W3C home > Mailing lists > Public > www-svg@w3.org > November 2002

Re: svg textLength issue (and a little thing about use...)

From: Jim Ley <jim@jibbering.com>
Date: Wed, 13 Nov 2002 13:54:23 -0000
Message-ID: <01a901c28b1c$30f80160$ca969dc3@emedia.co.uk>
To: <www-svg@w3.org>

"Dean Jackson" <dean@w3.org>

> However, I really can't see why a user would prefer setting the font
> size over zooming.

because we can do it in CSS!, UA's are currently not providing any
capablity to set a "default zoom level", so that you don't have to start
off by zooming in all the time.

> Zooming is the only way they can be sure they won't
> get less information (things won't overlap any more than before). Not
> only that, the context remains the same (think of what would happen
> on a map if you simply increased the font size of all the text).

Indeed,  the general case of "using position for information", is a
problem with SVG as it obviously being a basically visual medium nearly
always uses position for information, however user stylesheets cause
severe problems with it (http://jibbering.com/2002/8/text-mixup.svg is an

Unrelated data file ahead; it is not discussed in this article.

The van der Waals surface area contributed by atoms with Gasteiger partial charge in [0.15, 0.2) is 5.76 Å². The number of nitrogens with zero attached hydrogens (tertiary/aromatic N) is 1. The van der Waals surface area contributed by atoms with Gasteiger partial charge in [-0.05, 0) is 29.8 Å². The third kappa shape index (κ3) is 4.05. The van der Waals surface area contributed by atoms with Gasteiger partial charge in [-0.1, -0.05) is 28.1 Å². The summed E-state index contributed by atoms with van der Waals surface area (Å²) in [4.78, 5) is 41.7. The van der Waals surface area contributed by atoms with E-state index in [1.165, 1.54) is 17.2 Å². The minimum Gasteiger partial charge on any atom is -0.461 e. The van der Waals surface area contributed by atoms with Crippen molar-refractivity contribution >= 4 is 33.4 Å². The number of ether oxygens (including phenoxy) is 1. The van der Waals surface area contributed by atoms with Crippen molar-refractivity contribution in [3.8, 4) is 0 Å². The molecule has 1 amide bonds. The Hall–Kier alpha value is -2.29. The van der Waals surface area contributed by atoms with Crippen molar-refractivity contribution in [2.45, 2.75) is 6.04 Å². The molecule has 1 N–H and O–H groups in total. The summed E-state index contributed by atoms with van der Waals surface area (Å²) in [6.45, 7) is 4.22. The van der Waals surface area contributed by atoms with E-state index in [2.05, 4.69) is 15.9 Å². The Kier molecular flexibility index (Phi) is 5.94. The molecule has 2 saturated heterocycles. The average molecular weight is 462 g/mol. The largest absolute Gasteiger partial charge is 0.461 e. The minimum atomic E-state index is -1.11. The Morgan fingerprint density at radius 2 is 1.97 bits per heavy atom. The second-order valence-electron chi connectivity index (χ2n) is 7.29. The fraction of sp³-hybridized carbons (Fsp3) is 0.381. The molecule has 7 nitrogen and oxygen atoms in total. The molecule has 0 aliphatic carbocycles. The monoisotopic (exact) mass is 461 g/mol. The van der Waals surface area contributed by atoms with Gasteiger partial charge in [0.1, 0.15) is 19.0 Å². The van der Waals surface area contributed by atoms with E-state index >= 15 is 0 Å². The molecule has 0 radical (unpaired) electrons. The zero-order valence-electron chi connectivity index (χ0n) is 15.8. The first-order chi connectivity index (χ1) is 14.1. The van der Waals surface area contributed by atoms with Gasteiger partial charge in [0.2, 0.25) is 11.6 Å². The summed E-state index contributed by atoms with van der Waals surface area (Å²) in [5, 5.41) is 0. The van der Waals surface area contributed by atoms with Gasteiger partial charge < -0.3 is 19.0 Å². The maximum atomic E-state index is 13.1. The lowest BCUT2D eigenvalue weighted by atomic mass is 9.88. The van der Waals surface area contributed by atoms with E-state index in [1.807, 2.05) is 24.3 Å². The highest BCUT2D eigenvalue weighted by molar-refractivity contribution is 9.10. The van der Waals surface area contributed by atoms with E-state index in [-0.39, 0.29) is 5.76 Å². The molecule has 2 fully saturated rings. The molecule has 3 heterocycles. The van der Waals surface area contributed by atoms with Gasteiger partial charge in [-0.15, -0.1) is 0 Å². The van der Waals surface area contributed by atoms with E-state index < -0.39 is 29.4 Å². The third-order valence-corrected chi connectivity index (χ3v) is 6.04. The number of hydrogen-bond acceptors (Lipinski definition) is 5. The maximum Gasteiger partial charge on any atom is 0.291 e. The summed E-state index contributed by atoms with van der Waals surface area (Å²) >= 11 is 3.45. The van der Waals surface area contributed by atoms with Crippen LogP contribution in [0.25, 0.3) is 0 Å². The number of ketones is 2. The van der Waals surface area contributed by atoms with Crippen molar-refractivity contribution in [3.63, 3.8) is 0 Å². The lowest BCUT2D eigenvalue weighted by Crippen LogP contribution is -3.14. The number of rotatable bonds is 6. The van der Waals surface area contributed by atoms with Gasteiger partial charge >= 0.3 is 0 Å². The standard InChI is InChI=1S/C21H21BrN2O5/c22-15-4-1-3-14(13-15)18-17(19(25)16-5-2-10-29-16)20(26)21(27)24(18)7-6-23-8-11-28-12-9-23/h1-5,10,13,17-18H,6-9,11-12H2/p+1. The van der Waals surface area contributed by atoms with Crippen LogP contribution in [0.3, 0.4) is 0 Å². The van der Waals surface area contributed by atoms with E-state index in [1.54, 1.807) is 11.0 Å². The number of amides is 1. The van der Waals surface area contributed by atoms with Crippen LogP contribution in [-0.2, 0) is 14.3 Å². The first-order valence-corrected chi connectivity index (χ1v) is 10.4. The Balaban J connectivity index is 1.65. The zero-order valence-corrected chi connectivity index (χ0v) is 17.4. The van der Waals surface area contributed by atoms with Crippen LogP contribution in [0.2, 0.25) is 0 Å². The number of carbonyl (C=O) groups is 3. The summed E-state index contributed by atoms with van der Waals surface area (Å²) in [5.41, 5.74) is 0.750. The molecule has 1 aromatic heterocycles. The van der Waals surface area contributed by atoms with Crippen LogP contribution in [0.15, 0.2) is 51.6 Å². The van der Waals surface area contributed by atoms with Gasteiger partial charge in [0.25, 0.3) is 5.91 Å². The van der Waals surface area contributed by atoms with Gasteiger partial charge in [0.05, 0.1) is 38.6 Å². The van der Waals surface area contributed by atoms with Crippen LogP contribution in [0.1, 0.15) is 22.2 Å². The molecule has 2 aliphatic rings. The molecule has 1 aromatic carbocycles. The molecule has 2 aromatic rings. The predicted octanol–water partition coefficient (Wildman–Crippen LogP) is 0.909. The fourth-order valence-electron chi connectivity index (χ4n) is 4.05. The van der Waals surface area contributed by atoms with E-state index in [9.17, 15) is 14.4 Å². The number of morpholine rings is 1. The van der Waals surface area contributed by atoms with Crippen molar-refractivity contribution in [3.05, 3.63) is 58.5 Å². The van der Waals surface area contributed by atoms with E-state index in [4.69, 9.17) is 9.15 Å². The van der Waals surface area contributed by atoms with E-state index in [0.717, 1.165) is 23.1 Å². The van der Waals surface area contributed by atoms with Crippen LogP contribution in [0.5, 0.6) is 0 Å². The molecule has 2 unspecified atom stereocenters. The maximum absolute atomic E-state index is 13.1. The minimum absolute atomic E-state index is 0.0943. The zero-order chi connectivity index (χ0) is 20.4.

example)  there's no obvious solution other than again telling users not
to use user stylesheets for any size related thing.  Because I can't see
a single positive in user stylesheets and text-size, but a large number
of negatives, it would be nice to remove it, or at least make it very
clear that using it will likely change the legibility, and/or meaning of
the document.

> > 2. Remove the ability to have a user stylesheet set the size of
fonts,
> > and include a zoom: css attribute, to replace the functionality.  (or
> > make it a conformance requirement to make the same available via
menus, I
> > prefer the css approach as a more unified one.)
>
> There are already UA conformance requirements on this issue.

Not a "default zoom level" which is what I feel is necessary, requiring
users to explicitly zoom every document, isn't helpful.

> How does this sound?

Certainly, a "leave in 1.1, but will be reviewed in 1.2" is an acceptable
resolution.

Cheers,

Jim.
Received on Wednesday, 13 November 2002 08:57:09 GMT

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